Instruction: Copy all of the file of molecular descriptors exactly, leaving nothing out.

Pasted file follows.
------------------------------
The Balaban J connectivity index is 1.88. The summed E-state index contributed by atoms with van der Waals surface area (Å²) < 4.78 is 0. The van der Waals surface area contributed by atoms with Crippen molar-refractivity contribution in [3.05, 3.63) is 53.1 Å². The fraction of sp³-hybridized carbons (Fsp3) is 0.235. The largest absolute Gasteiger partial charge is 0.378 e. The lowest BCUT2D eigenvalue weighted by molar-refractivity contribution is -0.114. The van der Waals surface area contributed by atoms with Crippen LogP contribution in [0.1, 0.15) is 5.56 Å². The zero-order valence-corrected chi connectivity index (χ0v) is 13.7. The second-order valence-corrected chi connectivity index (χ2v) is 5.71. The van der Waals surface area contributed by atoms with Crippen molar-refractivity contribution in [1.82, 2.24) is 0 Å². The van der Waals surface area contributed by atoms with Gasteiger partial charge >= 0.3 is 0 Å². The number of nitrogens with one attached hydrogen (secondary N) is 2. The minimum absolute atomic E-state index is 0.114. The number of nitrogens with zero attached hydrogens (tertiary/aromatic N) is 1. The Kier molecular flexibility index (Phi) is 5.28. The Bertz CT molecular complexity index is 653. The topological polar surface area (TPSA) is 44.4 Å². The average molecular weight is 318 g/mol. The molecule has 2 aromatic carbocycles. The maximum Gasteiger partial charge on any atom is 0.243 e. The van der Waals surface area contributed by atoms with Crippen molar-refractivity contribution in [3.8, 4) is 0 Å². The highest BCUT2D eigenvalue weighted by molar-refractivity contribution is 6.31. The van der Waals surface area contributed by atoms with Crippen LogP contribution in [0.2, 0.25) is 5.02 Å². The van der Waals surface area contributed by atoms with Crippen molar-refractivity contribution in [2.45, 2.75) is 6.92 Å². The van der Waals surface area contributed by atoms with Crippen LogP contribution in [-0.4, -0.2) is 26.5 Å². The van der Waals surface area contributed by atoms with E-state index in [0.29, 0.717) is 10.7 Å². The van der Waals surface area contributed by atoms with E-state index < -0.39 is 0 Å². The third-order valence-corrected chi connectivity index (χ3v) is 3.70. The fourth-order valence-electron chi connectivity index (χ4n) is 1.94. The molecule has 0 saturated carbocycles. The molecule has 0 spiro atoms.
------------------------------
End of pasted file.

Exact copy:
The Balaban J connectivity index is 1.88. The summed E-state index contributed by atoms with van der Waals surface area (Å²) < 4.78 is 0. The van der Waals surface area contributed by atoms with Crippen molar-refractivity contribution in [3.05, 3.63) is 53.1 Å². The fraction of sp³-hybridized carbons (Fsp3) is 0.235. The largest absolute Gasteiger partial charge is 0.378 e. The lowest BCUT2D eigenvalue weighted by molar-refractivity contribution is -0.114. The van der Waals surface area contributed by atoms with Crippen LogP contribution in [0.1, 0.15) is 5.56 Å². The zero-order valence-corrected chi connectivity index (χ0v) is 13.7. The second-order valence-corrected chi connectivity index (χ2v) is 5.71. The van der Waals surface area contributed by atoms with Crippen molar-refractivity contribution in [1.82, 2.24) is 0 Å². The van der Waals surface area contributed by atoms with Gasteiger partial charge >= 0.3 is 0 Å². The number of nitrogens with one attached hydrogen (secondary N) is 2. The minimum absolute atomic E-state index is 0.114. The number of nitrogens with zero attached hydrogens (tertiary/aromatic N) is 1. The Kier molecular flexibility index (Phi) is 5.28. The Bertz CT molecular complexity index is 653. The topological polar surface area (TPSA) is 44.4 Å². The average molecular weight is 318 g/mol. The molecule has 2 aromatic carbocycles. The maximum Gasteiger partial charge on any atom is 0.243 e. The van der Waals surface area contributed by atoms with Crippen molar-refractivity contribution in [3.8, 4) is 0 Å². The highest BCUT2D eigenvalue weighted by molar-refractivity contribution is 6.31. The van der Waals surface area contributed by atoms with Crippen LogP contribution in [0.2, 0.25) is 5.02 Å². The van der Waals surface area contributed by atoms with Crippen molar-refractivity contribution in [2.45, 2.75) is 6.92 Å². The van der Waals surface area contributed by atoms with Crippen LogP contribution in [-0.4, -0.2) is 26.5 Å². The van der Waals surface area contributed by atoms with E-state index in [0.29, 0.717) is 10.7 Å². The van der Waals surface area contributed by atoms with E-state index < -0.39 is 0 Å². The third-order valence-corrected chi connectivity index (χ3v) is 3.70. The fourth-order valence-electron chi connectivity index (χ4n) is 1.94. The molecule has 0 saturated carbocycles. The molecule has 0 spiro atoms.